There have been several studies on how high altitude can affect the average person. Not only does it lead to less oxygen flow through the system, it also constricts blood vessels and makes the heart and lungs work a little harder. However, many have lived in high-altitude climates for generations. While there are things, we know about living in high altitude, studies are constantly being done to understand the effects of high altitude on those with different ailments. Among those ailments is congenital heart disease. If you suffer from congenital heart disease and you aren’t sure how high altitude can affect you, check out these three things that you need to know according to Peconic Bay Medical Center’s cardiology specialists in Suffolk County, NY.
You Can Become More Susceptible to the Altitude
Altitude can cause issues with even the healthiest bodies. Because of the lack of oxygen, it makes your body work harder to get the oxygen that you need. If you have congenital heart disease, you know that your heart is already working harder to get the oxygen moving to different parts of your body. That means that, in higher altitudes, your body is working even harder than that. If you plan on visiting high altitudes or moving to a higher-altitude climate, the first thing you should do is talk to your doctor about the different ways altitude might affect you and how you can work toward protecting your heart while you’re in higher altitudes.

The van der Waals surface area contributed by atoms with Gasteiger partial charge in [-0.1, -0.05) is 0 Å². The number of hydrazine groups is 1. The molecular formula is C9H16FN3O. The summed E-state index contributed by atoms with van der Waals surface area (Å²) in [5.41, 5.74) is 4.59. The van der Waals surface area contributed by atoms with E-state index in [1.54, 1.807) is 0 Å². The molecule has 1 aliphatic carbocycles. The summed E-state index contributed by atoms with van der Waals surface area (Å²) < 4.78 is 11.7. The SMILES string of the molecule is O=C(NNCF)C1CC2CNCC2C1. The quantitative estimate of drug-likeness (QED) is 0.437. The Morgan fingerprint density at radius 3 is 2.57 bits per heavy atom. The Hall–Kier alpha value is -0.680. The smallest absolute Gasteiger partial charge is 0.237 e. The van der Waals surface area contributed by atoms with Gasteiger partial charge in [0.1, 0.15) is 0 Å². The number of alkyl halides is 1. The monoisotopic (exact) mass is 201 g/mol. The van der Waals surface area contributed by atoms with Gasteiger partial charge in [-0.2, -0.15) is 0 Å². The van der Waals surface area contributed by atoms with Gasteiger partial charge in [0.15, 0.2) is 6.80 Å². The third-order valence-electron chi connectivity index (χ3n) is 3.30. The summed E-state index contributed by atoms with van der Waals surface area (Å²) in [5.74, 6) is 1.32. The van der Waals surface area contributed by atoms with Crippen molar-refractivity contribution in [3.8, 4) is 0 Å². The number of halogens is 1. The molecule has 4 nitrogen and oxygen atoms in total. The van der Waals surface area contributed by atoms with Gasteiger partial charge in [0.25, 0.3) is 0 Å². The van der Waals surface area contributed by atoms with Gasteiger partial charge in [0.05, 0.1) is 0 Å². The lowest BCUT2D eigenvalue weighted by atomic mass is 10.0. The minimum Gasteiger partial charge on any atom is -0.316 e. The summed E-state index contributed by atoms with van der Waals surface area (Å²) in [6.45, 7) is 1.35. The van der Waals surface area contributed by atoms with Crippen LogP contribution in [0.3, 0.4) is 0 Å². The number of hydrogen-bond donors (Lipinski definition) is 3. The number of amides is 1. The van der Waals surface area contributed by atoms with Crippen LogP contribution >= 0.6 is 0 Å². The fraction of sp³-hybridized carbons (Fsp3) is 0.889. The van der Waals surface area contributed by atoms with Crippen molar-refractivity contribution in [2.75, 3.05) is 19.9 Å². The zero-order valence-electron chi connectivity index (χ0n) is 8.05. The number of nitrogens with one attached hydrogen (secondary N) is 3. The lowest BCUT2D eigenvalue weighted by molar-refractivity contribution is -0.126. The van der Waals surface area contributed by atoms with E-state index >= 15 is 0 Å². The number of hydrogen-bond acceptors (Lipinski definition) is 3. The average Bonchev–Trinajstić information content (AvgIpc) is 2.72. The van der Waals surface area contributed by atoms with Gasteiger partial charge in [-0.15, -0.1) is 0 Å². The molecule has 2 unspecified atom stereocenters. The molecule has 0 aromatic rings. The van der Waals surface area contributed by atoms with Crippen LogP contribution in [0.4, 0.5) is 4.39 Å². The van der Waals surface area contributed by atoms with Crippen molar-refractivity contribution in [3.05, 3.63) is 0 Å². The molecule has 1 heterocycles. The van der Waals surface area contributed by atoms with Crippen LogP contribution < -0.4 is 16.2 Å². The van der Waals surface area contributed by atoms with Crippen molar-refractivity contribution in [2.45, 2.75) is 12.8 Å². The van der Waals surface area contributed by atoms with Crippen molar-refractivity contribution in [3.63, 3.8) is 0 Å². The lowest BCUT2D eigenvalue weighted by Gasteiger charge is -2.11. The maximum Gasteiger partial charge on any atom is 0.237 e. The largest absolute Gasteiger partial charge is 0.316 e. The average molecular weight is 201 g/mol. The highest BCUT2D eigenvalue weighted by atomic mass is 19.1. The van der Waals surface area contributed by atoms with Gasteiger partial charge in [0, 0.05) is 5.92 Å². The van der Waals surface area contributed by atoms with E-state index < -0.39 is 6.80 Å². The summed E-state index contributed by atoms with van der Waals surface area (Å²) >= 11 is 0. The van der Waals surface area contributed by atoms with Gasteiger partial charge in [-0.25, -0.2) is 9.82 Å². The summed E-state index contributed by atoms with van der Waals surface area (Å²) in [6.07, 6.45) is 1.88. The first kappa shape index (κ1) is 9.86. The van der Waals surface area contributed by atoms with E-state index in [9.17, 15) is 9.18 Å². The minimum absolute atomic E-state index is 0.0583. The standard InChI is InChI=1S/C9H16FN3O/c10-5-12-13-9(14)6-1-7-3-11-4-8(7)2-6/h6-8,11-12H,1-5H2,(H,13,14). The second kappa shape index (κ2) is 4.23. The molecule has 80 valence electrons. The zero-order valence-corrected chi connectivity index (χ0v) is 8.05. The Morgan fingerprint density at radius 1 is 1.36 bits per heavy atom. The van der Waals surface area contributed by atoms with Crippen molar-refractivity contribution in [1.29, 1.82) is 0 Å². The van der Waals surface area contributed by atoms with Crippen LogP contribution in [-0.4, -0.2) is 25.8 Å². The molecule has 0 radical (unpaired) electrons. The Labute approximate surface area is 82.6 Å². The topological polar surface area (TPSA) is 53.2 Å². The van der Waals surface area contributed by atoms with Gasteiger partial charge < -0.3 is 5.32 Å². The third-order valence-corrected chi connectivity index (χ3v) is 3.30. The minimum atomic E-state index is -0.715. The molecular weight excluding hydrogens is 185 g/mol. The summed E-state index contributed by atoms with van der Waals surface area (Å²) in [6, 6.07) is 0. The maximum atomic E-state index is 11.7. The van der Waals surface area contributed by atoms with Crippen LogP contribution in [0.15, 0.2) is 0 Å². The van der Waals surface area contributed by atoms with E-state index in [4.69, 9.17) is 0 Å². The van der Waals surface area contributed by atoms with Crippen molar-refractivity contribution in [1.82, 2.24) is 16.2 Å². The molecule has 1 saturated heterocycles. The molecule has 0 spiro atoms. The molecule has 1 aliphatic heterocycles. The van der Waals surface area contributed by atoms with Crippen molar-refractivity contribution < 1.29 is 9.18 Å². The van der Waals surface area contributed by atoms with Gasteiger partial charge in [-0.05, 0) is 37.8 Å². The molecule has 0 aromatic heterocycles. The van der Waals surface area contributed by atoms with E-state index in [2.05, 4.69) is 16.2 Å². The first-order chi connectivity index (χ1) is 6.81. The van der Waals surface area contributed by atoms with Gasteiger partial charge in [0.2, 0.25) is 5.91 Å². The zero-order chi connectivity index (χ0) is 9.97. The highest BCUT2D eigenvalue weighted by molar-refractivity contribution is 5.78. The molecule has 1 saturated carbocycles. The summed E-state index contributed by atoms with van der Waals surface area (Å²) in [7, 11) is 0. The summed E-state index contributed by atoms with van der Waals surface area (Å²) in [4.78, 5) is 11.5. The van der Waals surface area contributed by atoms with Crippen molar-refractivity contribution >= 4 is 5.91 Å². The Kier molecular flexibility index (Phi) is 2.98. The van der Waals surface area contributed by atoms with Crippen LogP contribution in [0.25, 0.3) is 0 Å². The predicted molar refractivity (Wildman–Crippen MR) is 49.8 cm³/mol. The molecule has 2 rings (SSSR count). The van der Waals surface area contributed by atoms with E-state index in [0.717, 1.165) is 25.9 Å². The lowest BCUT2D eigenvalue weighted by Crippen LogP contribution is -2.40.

Altitude Puts More Pressure on the Heart
Higher altitude climates have a tendency to put more pressure on your heart. Even more so if you suffer from congenital heart disease. Remember that your heart works harder when you have congenital heart disease and the high altitude adds to that. That means that you have to make sure that you don’t participate in a lot of strenuous activity while you’re in the higher-altitude climate. Doing so can cause even more issues for your heart.
Less Oxygen Can Be Dangerous
The lack of oxygen in higher altitudes can change the way your body works. Your lungs tend to work harder to get you enough oxygen and this makes your heart work harder as well. This lack of oxygen can be dangerous if you have congenital heart disease. Make sure you contact your doctor about the medications that you’re taking and ask if the side effects will change if you are in higher altitudes.
When it comes to traveling to or living in higher altitudes, there are a lot of things to learn. If you have congenital heart disease, you should consider talking to your doctor about the proper changes you should make to help you maintain your health while you’re in higher altitudes. If you have more questions, contact Peconic Bay Medical Center. They can connect you with a cardiologist in Suffolk County, NY, who can help explain how higher altitudes affect you specifically. Request an appointment by calling (631) 548-6000.